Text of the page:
Castruccio Castracani degli Antelminelli

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Castruccio Castracani
Duke of Lucca
Castruccio Castracani ritratto tagliato.jpg
Castruccio Castracani
Full name
Castruccio Castracani degli Antelminelli
Lucca, Republic of Lucca
Died3 September 1328(1328-09-03) (aged 46–47)
Lucca, Republic of Lucca
Noble familyCastracani, branch of the Antelminelli

Castruccio Castracani degli Antelminelli (IPA: [kaˈstruttʃo kastraˈkaːni]; 1281 – 3 September 1328) was an Italian condottiero and duke of Lucca.


Castruccio was born in Lucca, a member of the noble family of Antelminelli, of the Ghibelline party. In 1300 he was exiled with his parents and others of their faction by the Guelphs "Black" party, then in the ascendant. At nineteen he became orphaned, and subsequently served as a condottiero under Philip IV of France in Flanders, then with the Visconti in Lombardy, and in 1313 under the Ghibelline chief, Uguccione della Faggiuola, lord of Pisa, in central Italy.[1]

He assisted Uguccione in many enterprises, including the capture of Lucca (1314) and the Battle of Montecatini (1315), in which he was the main protagonist of the victory over the Guelph League led by the Florentines. However, due to his growing popularity, Uguccione had him jailed and condemned to death. An insurrection of the Lucchesi having led to the expulsion of Uguccione and his party, Castruccio regained his freedom and his position, and the Ghibelline triumph was presently assured.[1]

Elected lord (as lifelong consul) of Lucca on 12 June 1316, he warred incessantly against the Florentines, though at home he renovated the Ponte della Maddalena, spanning the river Serchio. At first he was the faithful adviser and staunch supporter of Frederick of Austria, who made him imperial vicar of Lucca, Lunigiana and Val di Nievole in 1320. After the Battle of Mühldorf he went over to the emperor Louis the Bavarian, whom he served for many years. In 1325 he defeated the Florentines at the battle of Altopascio, and was appointed by the emperor duke of Lucca, Pistoia, Volterra and Luni; two years later he captured Pisa, of which he was made imperial vicar. But, subsequently, his relations with Louis seem to have grown less friendly and he was afterwards excommunicated by the papal legate in the interests of the Guelphs (1327).[1]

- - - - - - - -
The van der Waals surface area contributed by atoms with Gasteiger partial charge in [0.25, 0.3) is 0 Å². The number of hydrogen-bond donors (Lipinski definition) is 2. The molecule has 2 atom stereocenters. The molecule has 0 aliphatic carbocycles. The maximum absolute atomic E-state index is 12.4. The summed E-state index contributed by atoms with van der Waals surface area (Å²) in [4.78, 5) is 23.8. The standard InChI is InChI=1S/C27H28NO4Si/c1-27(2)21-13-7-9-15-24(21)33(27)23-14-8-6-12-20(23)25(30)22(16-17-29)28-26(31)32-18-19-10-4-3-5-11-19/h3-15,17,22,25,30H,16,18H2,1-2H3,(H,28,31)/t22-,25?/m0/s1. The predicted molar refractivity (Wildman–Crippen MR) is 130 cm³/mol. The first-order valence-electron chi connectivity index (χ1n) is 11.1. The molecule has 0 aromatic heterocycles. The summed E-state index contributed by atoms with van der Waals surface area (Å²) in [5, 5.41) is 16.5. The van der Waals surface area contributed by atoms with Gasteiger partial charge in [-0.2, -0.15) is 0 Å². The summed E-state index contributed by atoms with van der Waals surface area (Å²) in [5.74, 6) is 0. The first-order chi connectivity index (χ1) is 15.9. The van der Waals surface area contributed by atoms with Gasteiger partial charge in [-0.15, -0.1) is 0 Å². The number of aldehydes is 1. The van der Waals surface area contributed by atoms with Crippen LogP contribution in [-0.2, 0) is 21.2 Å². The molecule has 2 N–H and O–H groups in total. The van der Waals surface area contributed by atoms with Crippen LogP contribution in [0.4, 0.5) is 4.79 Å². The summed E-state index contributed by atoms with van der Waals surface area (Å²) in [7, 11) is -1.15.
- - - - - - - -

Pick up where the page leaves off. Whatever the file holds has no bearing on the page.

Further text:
At his death in 1328 the fortunes of his young children were wrecked in the Guelph triumph.[1]

Niccolò Machiavelli wrote a Life of Castruccio Castracani. It is understood to be fictional in many places, and based upon classical aphorisms. It was made later in his life than some of Machiavelli's more well known works and is thought by some commentators such as Leo Strauss to be significant for the understanding of Machiavelli's political philosophy.[1]

Mary Shelley's novel Valperga; or, The Life and Adventures of Castruccio, Prince of Lucca, published in 1823, is based on the life of Castruccio Castracani, though the dates are slightly changed.[2]


  1. ^ a b c d e Chisholm 1911.
  2. ^ Mary Shelley, Preface to Valperga; or, The Life and Adventures of Castruccio, Prince of Lucca, ed. Stuart Curran (New York: Oxford University Press, 1997), 5–6, ISBN 0-19-510882-5.


  •  This article incorporates text from a publication now in the public domainChisholm, Hugh, ed. (1911). "Castruccio Castracani degli Antelminelli". Encyclopædia Britannica. Vol. 5 (11th ed.). Cambridge University Press.
  • Tegrimi, Niccolò (1496). Vita di Castruccio. Modena.
  • Rendina, Claudio (1994). I capitani di ventura. Newton Compton, Rome.
  • Green, Louis (1986). Castruccio Castracani: A study on the Origins and Character of a Fourteenth-Century Italian Despotism. Oxford.

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